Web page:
Fall from equipment injuries in U.S. mining: Identification of specific research areas for future investigation.
Moore-SM; Porter-WL; Dempsey-PG
J Saf Res 2009 Dec; 40(6):455-460
Introduction: The objective of this study was to evaluate the circumstances leading to fall from equipment injuries in the mining industry. Method: The 2006 and 2007 Mine Safety and Health Administration annual injury databases were utilized for this study whereby the injury narrative, nature of injury, body part injured, mine type, age at injury, and days lost were evaluated for each injury. Results: The majority of injuries occurred at surface mining facilities (approximately 60%) with fractures and sprains/strains being the most common injuries occurring to the major joints of the body. Nearly 50% of injuries occurred during ingress/egress, predominately during egress, and approximately 25% of injuries occurred during maintenance tasks. The majority of injuries occurred in relation to large trucks, wheel loaders, dozers, and conveyors/belts. The severity of injury was independent of age and the median days lost was seven days; however, there was a large range in severity. Impact on industry: From the data obtained in this study, several different research areas have been identified for future work, which include balance and stability control when descending ladders and equipment design for maintenance tasks.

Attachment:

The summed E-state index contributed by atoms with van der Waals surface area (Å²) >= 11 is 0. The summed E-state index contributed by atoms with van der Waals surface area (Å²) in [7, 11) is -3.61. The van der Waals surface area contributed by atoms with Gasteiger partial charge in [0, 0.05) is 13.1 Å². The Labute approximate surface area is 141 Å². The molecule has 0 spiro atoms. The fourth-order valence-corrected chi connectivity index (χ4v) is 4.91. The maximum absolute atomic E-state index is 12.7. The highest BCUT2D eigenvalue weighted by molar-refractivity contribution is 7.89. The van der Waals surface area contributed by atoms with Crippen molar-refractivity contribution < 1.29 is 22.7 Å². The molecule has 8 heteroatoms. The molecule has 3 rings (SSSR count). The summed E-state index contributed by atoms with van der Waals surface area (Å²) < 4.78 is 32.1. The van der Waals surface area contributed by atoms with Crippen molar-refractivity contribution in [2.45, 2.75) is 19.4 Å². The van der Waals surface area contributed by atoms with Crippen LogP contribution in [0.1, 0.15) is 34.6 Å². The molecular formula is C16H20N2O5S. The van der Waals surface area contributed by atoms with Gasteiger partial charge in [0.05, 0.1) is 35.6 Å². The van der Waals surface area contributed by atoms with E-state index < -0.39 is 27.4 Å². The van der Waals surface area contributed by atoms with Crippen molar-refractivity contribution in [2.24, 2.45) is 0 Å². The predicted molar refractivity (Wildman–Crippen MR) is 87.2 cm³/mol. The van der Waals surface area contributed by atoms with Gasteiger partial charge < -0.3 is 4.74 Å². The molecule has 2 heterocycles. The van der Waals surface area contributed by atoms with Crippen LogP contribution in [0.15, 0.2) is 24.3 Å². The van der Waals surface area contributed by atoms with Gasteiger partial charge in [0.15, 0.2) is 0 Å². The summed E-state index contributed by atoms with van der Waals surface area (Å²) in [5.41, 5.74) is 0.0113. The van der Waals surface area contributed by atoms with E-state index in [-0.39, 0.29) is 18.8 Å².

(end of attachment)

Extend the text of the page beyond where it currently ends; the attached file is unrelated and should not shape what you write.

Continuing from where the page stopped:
Accident-analysis; Accident-prevention; Accident-statistics; Equipment-design; Injuries; Injury-prevention; Mine-workers; Mining-industry; Occupational-hazards; Occupational-safety-programs; Risk-factors; Safety programs; Statistical-analysis; Work-areas; Work-environment; Work-operations; Work-practices;
Author Keywords: Mining; Fall from equipment; Ingress/egress; Maintenance
Susan M. Moore, CDC/NIOSH, Pittsburgh Research Laboratory, 626 Cochrans Mill Road, PO Box 18070, Pittsburgh, PA 15236
Journal of Safety Research